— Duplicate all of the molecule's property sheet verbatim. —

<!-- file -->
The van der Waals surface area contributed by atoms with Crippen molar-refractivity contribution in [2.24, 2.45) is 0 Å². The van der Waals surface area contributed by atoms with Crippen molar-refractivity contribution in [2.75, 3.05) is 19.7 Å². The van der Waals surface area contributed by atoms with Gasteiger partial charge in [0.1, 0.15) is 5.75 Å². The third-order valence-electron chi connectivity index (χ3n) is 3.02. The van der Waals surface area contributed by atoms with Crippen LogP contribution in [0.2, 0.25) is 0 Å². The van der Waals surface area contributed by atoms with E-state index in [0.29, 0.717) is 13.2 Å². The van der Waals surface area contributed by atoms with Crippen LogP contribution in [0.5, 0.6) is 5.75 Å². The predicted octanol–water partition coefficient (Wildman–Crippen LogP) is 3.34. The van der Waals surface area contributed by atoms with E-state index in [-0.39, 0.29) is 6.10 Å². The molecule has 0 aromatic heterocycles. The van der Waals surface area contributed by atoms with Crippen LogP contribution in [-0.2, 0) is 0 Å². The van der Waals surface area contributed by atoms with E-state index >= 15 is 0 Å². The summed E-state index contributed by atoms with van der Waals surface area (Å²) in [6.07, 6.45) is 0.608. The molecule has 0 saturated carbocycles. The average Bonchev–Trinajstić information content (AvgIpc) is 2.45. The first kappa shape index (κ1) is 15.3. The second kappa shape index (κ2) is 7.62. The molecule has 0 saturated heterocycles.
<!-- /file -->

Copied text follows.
The van der Waals surface area contributed by atoms with Crippen molar-refractivity contribution in [2.24, 2.45) is 0 Å². The van der Waals surface area contributed by atoms with Crippen molar-refractivity contribution in [2.75, 3.05) is 19.7 Å². The van der Waals surface area contributed by atoms with Gasteiger partial charge in [0.1, 0.15) is 5.75 Å². The third-order valence-electron chi connectivity index (χ3n) is 3.02. The van der Waals surface area contributed by atoms with Crippen LogP contribution in [0.2, 0.25) is 0 Å². The van der Waals surface area contributed by atoms with E-state index in [0.29, 0.717) is 13.2 Å². The van der Waals surface area contributed by atoms with Crippen LogP contribution in [0.5, 0.6) is 5.75 Å². The predicted octanol–water partition coefficient (Wildman–Crippen LogP) is 3.34. The van der Waals surface area contributed by atoms with E-state index in [-0.39, 0.29) is 6.10 Å². The molecule has 0 aromatic heterocycles. The van der Waals surface area contributed by atoms with Crippen LogP contribution in [-0.2, 0) is 0 Å². The van der Waals surface area contributed by atoms with E-state index >= 15 is 0 Å². The summed E-state index contributed by atoms with van der Waals surface area (Å²) in [6.07, 6.45) is 0.608. The molecule has 0 saturated carbocycles. The average Bonchev–Trinajstić information content (AvgIpc) is 2.45. The first kappa shape index (κ1) is 15.3. The second kappa shape index (κ2) is 7.62. The molecule has 0 saturated heterocycles.